This would also play into Matt Cutts' enigmatic message that Google's algo does include factors that reward external linking.
However, would that automatically mean that being on the receiving end of a link from such a site is worth more to the target site? Something about neightborhoods on the webgraph comes to mind.
No links -> link hoarder
A few low quality links -> SEO
A few high quality links -> trusted, careful linker
Many quality links -> trusted, carefree linker
Many low quality links -> untrusted linker
Excessive low quality links -> spammer
Imagine your website has just one 500-word article, and 10 external links. That may seem generous. Now picture the same website with 50 similar articles, but the same number of external links. That may seem much stingier. So this raises the question, does an increase in content turn you into a stingy linker, or even a hoarder?
Now consider this: a carefully-edited directory will look much the same as one that lists all comers, in terms of the numbers of links per page (if both are paginated the same way) and the ratio of anchor text to total text. So the engines will have to look at a bunch of other factors to determine which links are higher quality, or indeed which directory belongs to the stingy linker.
So I think it's possible these links are more valuable, but until we really know what is meant by the term it's tough to test.
How do you define stingy? Are we talking about stingy on a links-per-page level, or per site, or divided by the total amount of non-linked content?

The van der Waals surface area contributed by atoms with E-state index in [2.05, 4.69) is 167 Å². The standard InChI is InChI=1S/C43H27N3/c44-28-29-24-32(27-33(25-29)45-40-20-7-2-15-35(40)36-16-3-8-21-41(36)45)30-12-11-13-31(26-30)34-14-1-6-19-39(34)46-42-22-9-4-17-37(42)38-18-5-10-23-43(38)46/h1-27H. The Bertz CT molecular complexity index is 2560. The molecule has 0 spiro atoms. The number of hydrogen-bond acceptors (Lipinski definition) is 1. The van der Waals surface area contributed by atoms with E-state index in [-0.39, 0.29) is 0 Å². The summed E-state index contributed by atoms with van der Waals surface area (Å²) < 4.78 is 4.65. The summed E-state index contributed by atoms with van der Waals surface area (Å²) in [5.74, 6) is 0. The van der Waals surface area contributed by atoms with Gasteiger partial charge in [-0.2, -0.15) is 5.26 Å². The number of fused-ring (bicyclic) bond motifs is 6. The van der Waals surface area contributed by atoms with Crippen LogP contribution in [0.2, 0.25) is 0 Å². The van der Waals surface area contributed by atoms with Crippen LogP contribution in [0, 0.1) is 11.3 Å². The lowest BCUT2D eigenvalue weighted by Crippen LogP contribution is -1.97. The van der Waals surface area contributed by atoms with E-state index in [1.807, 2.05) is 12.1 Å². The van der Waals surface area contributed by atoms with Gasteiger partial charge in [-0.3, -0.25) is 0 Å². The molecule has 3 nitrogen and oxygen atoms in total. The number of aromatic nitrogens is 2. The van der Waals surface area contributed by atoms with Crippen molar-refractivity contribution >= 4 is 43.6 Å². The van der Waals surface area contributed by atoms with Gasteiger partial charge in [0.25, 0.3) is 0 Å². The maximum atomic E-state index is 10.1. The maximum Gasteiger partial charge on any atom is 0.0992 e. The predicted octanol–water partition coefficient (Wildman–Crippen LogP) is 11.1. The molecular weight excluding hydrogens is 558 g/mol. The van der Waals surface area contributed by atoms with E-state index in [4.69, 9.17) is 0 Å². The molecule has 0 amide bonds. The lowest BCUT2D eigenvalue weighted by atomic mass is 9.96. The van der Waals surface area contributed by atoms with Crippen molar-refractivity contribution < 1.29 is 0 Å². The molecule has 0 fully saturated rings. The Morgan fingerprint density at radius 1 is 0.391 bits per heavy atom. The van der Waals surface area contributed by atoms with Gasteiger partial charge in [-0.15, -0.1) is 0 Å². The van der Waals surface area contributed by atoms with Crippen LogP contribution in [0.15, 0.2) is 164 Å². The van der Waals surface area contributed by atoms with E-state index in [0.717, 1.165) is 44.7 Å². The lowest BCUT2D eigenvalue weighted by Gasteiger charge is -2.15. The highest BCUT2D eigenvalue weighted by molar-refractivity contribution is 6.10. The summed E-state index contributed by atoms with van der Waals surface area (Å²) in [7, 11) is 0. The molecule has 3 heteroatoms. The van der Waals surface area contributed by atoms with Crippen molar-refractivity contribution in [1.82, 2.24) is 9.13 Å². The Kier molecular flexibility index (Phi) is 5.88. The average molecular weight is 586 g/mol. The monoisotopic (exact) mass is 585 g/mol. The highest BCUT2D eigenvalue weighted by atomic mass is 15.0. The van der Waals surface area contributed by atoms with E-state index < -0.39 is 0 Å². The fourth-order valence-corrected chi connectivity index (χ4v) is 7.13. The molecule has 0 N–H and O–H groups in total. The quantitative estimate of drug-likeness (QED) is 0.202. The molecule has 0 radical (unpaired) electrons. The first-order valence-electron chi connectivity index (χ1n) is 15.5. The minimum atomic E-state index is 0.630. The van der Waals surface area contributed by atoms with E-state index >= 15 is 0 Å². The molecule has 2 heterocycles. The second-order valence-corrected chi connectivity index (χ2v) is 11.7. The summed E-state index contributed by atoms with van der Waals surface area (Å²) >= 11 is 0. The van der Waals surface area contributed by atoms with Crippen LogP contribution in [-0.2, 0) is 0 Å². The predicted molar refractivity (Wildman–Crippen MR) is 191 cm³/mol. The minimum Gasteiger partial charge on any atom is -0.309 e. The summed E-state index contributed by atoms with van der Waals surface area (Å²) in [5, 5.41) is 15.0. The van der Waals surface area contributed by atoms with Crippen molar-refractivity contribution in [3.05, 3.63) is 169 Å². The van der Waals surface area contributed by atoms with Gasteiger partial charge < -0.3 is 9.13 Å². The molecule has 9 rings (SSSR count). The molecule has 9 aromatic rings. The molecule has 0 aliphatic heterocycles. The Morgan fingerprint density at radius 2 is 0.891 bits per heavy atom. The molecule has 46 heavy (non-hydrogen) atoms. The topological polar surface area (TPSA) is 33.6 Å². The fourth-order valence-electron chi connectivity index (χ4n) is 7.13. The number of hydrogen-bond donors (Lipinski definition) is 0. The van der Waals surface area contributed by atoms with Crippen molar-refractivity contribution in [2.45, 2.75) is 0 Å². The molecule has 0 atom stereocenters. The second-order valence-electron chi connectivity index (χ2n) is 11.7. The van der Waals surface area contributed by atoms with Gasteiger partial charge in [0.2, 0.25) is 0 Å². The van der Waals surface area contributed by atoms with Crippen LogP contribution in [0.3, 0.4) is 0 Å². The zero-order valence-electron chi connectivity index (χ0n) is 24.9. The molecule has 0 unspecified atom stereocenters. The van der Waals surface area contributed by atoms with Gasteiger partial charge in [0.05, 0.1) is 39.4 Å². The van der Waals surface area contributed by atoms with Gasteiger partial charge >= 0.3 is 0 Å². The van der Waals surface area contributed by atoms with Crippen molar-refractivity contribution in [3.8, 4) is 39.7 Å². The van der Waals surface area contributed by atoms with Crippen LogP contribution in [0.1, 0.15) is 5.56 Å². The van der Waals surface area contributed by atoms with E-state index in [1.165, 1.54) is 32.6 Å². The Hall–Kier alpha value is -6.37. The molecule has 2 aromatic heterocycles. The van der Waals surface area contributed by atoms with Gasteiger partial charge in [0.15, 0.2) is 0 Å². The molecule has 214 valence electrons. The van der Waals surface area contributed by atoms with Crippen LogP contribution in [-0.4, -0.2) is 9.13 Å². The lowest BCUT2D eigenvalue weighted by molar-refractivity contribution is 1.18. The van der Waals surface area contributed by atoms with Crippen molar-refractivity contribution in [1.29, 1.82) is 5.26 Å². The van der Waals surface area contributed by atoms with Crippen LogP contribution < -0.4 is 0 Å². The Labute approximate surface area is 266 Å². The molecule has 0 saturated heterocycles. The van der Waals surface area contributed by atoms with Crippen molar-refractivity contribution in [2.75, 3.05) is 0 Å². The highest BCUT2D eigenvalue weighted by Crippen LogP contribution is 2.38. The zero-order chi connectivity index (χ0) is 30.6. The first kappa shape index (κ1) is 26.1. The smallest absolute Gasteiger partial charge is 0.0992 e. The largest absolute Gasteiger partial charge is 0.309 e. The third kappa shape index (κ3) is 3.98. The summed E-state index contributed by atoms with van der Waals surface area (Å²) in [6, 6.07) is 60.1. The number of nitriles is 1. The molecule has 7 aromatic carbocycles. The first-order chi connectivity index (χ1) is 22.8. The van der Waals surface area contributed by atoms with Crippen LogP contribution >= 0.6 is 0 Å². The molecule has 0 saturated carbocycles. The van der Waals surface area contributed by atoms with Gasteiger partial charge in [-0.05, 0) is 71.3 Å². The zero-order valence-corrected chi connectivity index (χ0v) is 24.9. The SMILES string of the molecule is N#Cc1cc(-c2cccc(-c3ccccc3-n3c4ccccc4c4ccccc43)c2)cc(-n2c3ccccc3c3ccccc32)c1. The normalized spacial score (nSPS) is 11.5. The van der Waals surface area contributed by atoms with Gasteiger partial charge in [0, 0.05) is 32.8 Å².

It isn't how we define "stingy"; it's how Google does (if it does). But I think any kind of "link quality score" that took the number of links into account would need to be site-based, not page-based, for a couple of reasons:
1) Indiscriminate linkers often use links pages (rather than linking in context);
2) Writers of articles, academic papers, etc. often place citations and links to other resources on the final page instead of embedding them in the body text.
I've often wondered about the effectiveness of this. Where did you see or hear this from MC ?
It's in his June 15 blog post about PR Sculpting.
Q: Okay, but doesn’t this encourage me to link out less? Should I turn off comments on my blog?
A: I wouldn’t recommend closing comments in an attempt to “hoard” your PageRank. In the same way that Google trusts sites less when they link to spammy sites or bad neighborhoods, parts of our system encourage links to good sites.
Many webmasters here have noticed the effect over past years - going back to Brett's 26 Steps post in 2002 [webmasterworld.com]
Brett's post per above : " From every page, link to one or two high ranking sites under that particular keyword. Use your keyword in the link text (this is ultra important for the future). As you can see from the WebmasterWorld google forum topics, Google highly values links. Inbound links are what people say who you are, and outbound links are what you say you are. Google will clearly use both in a the algo some where. "
So what were the effects that Webmaster's have been reporting ?
You may notice that many strong sites often receive backlinks from spammy neighborhoods. Why would a spammer do that? They are trying to exploit this factor in the Google system.